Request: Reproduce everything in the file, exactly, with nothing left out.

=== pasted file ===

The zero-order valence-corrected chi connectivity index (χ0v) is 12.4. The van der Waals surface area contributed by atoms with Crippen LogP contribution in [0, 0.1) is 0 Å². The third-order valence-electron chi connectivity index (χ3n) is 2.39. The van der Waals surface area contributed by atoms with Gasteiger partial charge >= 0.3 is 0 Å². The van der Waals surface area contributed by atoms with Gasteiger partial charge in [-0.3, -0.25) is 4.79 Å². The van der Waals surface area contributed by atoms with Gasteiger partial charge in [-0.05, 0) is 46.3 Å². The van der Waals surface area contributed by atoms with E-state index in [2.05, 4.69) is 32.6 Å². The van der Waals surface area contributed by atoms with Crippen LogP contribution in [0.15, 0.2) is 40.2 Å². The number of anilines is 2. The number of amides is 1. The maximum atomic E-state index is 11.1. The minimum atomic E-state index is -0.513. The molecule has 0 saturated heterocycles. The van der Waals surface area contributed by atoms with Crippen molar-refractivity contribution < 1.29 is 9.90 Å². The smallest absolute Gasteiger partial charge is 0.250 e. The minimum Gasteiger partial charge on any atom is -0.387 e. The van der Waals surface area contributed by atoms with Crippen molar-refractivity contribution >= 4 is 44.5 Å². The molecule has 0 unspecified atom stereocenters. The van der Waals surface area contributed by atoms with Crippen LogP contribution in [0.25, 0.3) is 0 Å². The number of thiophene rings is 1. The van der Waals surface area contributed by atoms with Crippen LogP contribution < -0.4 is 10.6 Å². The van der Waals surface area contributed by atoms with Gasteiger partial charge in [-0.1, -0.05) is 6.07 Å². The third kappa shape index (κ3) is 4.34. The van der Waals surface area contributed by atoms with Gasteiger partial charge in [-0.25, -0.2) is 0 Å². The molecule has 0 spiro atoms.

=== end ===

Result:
The zero-order valence-corrected chi connectivity index (χ0v) is 12.4. The van der Waals surface area contributed by atoms with Crippen LogP contribution in [0, 0.1) is 0 Å². The third-order valence-electron chi connectivity index (χ3n) is 2.39. The van der Waals surface area contributed by atoms with Gasteiger partial charge >= 0.3 is 0 Å². The van der Waals surface area contributed by atoms with Gasteiger partial charge in [-0.3, -0.25) is 4.79 Å². The van der Waals surface area contributed by atoms with Gasteiger partial charge in [-0.05, 0) is 46.3 Å². The van der Waals surface area contributed by atoms with E-state index in [2.05, 4.69) is 32.6 Å². The van der Waals surface area contributed by atoms with Crippen LogP contribution in [0.15, 0.2) is 40.2 Å². The number of anilines is 2. The number of amides is 1. The maximum atomic E-state index is 11.1. The minimum atomic E-state index is -0.513. The molecule has 0 saturated heterocycles. The van der Waals surface area contributed by atoms with Crippen molar-refractivity contribution < 1.29 is 9.90 Å². The smallest absolute Gasteiger partial charge is 0.250 e. The minimum Gasteiger partial charge on any atom is -0.387 e. The van der Waals surface area contributed by atoms with Crippen molar-refractivity contribution >= 4 is 44.5 Å². The molecule has 0 unspecified atom stereocenters. The van der Waals surface area contributed by atoms with Crippen LogP contribution in [0.25, 0.3) is 0 Å². The number of thiophene rings is 1. The van der Waals surface area contributed by atoms with Crippen LogP contribution < -0.4 is 10.6 Å². The van der Waals surface area contributed by atoms with Gasteiger partial charge in [-0.1, -0.05) is 6.07 Å². The third kappa shape index (κ3) is 4.34. The van der Waals surface area contributed by atoms with Gasteiger partial charge in [-0.25, -0.2) is 0 Å². The molecule has 0 spiro atoms.